Doing it just because you can spells trouble for powerful
The jailing of former Hong Kong leader Donald Tsang shows how the mighty are most vulnerable to temptation
How the mighty have fallen! I have my problem with Donald Tsang Yam-kuen – he chose to do nothing when something effective could still be done about the runaway property market, apart from halting land development and ceasingHome Ownership Scheme flats altogether.
But watching the 72-year-old former chief executive handcuffed and taken to a maximum security prison, I couldn’t help but feel traumatised and diminished. This is what happens when political leaders so publicly and so spectacularly fall from grace. They don’t just disqualify themselves from leadership and tarnish their legacy but devastate those who have followed them.
Reactions to hisconviction range from confusion to disbelief to fury. Some feel sorrow and pity for a dedicatedadministrator whose long, distinguished service is now forever blemished. Some look for all the dirty details of the case, secretly happy to see another authority figure go down.
For those who have always harboured a deep distrust of the government, this confirms their worst fears and suspicions about the ruling class. These are consequences of a leadership failure that seep into society. Martin Luther King said when the leader falls, everyone is punished. So true.
The charge of which Tsang was convicted, misconduct in office, may seem trivial. Compare this, for example, to the charges brought against Chen Shui-bian, Taiwan’s former president who was sentenced to life in prison eight years ago. He was found guilty of embezzling from a special presidential office fund, accepting bribes in connection with a land deal, laundering money through Swiss bank accounts and forging documents. What Tsang did, by comparison, seemed so inconsequential that it should have got the attention of the tabloid press, not the court.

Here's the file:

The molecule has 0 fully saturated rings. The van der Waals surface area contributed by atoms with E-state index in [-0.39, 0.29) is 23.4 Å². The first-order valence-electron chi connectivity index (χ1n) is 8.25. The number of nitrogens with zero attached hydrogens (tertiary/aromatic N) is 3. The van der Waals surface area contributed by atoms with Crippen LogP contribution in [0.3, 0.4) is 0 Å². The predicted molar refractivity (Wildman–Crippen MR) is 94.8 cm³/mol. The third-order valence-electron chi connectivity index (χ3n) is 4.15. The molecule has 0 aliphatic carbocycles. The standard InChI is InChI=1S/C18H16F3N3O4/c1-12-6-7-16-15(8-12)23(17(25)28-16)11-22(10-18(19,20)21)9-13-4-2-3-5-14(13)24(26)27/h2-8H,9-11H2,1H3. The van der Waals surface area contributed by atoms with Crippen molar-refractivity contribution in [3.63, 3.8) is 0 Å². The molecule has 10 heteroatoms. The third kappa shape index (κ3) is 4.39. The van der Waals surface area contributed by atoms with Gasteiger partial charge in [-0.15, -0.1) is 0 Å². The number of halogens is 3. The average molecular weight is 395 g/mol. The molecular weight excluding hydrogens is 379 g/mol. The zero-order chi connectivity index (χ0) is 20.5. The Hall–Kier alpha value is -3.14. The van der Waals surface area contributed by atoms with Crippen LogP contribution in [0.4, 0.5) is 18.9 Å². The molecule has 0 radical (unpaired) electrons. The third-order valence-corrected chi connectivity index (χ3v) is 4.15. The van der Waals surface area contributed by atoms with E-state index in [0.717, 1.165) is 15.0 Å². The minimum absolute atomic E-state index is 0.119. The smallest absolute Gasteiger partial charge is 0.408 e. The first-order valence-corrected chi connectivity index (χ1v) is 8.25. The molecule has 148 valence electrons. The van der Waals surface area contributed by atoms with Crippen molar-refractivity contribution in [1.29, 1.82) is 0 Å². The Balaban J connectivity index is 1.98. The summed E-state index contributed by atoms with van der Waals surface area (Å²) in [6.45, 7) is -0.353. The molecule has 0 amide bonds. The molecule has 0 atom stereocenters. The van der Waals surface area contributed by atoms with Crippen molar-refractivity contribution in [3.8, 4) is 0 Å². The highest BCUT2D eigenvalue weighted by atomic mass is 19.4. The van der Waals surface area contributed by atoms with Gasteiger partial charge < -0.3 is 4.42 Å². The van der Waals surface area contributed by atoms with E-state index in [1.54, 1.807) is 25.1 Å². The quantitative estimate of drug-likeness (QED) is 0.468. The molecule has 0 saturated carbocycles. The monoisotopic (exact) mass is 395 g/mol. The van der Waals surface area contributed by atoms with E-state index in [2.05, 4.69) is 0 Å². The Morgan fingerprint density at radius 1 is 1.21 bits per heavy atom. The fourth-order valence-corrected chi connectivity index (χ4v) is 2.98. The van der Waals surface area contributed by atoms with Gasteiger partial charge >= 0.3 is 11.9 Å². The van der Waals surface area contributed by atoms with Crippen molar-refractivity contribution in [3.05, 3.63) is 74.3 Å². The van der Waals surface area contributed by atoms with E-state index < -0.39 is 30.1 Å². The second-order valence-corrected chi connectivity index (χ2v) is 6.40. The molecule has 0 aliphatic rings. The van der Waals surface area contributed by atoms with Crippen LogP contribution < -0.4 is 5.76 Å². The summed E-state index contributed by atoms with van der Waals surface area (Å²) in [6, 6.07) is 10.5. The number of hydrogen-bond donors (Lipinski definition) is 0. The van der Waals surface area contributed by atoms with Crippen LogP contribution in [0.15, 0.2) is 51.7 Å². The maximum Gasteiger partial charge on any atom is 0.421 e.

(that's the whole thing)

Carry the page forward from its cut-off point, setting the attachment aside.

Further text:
Yet there is nothing trivial about the motive and forces that lie behind Tsang’s misconduct. It’s in our nature to manipulate an outcome in our favour by using whatever means within our powers. When a man possesses a certain amount of power, therefore, the temptation has always been to abuse that power for self interest and personal gains. This temptation is not something that falls on a corrupted few, but a tendency common to us all. Those who hold the most power, however, are most vulnerable to this temptation.
So the most powerful are also the most vulnerable. This paradox goes a long way towards explaining some of the strange things that powerful men do. To this day, many still find incomprehensible why Bill Clinton had oral sex with Monica Lewinsky in the Oval Office. When confronted about this by Dan Rather on 60 Minutes, Clinton famously replied, “I think I did something for the worst possible reason – just because I could.”
Just because I could. That’s the voice of power succumbing to temptation. Donald Tsang did something because he could. Let that be a lesson for our next chief executive.
Perry Lam is a cultural critic